Snaith & Cowick used to be one of Yorkshire’s best-kept secrets, but not any longer. Today, the market town that boasts 1,000 years of history is being discovered by an ever-increasing number of visitors.
While locals have traditionally referred to Snaith & Cowick as the gateway to East Yorkshire, a generation of walkers, cyclists, and tourists who are just looking for a good day out are turning it into the focal point of their travels. And that’s not just because of the 15 heritage walks of different lengths around the town, and the nearby Pennine Way, or the Trans-Pennine and Coast to Coast cycle routes that both run through Snaith & Cowick.
It’s all about the warmth of the welcome which Snaith & Cowick offers. Fancy a couple of drinks or somewhere to stop for lunch? There are six pubs in the town, including Yorkshire Ales Beer Café Bar. Snaith’s own Old Mill Brewery, sited on the town’s former clog mill, runs regular tours. The Brewers Arms and Downe Arms both offer suites and guest rooms to those who want to turn their visit into an overnight stay.
At Park Lodge Shooting School there is a wide range of shooting experiences and tuition, including both trap and sporting disciplines, for the novice and experienced clay and game shooter. Family owned and run, the shooting school provides a unique experience that can be enjoyed by all, including a popular coffee shop/bistro, a stylish country wear shop, gun shop, Ladies occasion wear boutique and a beautiful spa all in wonderful surroundings that clients return to time and time again.
Each year, Snaith & Cowick hosts events throughout the summer and a Christmas market. On Boxing Day, the same street provides the setting for the town’s traditional Tug of War contest between the local pubs.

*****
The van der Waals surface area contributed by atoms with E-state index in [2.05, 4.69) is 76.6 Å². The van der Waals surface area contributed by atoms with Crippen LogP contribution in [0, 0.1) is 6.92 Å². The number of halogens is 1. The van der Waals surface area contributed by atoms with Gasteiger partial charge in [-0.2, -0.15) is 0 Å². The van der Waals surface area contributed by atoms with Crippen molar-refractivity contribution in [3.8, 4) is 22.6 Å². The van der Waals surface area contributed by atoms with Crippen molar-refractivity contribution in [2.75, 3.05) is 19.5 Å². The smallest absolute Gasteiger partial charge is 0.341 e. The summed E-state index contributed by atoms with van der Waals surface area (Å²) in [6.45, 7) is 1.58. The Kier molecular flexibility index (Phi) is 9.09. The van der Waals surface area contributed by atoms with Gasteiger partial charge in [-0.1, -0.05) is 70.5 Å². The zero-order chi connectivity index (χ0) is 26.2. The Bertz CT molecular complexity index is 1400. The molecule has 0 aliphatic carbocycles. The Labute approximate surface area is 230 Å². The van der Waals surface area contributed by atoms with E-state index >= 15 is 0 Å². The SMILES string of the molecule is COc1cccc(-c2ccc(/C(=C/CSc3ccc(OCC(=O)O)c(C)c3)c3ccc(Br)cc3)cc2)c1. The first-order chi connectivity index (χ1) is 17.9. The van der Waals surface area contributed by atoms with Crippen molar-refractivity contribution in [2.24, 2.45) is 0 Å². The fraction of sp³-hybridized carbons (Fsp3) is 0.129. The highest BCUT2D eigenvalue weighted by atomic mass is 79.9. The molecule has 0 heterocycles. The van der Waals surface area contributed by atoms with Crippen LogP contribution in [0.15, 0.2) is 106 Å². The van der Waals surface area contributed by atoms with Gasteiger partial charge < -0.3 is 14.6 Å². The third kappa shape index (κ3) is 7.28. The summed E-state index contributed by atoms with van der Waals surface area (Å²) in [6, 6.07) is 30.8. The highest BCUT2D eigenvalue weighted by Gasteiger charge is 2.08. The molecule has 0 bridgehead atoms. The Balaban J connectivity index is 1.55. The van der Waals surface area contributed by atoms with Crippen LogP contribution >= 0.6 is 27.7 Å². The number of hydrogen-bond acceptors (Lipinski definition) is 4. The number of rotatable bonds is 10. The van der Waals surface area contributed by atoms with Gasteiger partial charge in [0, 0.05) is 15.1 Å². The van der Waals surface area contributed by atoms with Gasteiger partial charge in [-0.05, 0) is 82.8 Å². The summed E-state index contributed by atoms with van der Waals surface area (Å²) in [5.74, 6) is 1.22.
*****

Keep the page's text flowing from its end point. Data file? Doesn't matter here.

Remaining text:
Visitors with a passion for history love Snaith & Cowick too. Snaith Priory, the beautiful old church in the heart of the town, dates back to 1100AD. Just outside the churchyard is the centuries-old Penny Lock Up, barred cells where locals who’d had a few too many ales on market days could find themselves spending the night. Its name refers to the old penny they had to pay if they wished to be released the following day.
Kings of England once used Cowick as a royal hunting ground, and the town was granted a royal charter to hold markets and fairs as long ago as 1223. In 1323, Edward II once even held Parliament here. More recently, Snaith Airfield at nearby Pollington played host to Bomber Command’s 51 Squadron during the Second World War – one brave crew was a real-life hero of The Great Escape.
Snaith & Cowick is close to the M62, only 20 miles from York, and with Yorkshire’s stunning east coast also within easy reach.
Lots of people have already discovered the gem that is Snaith & Cowick. When will you?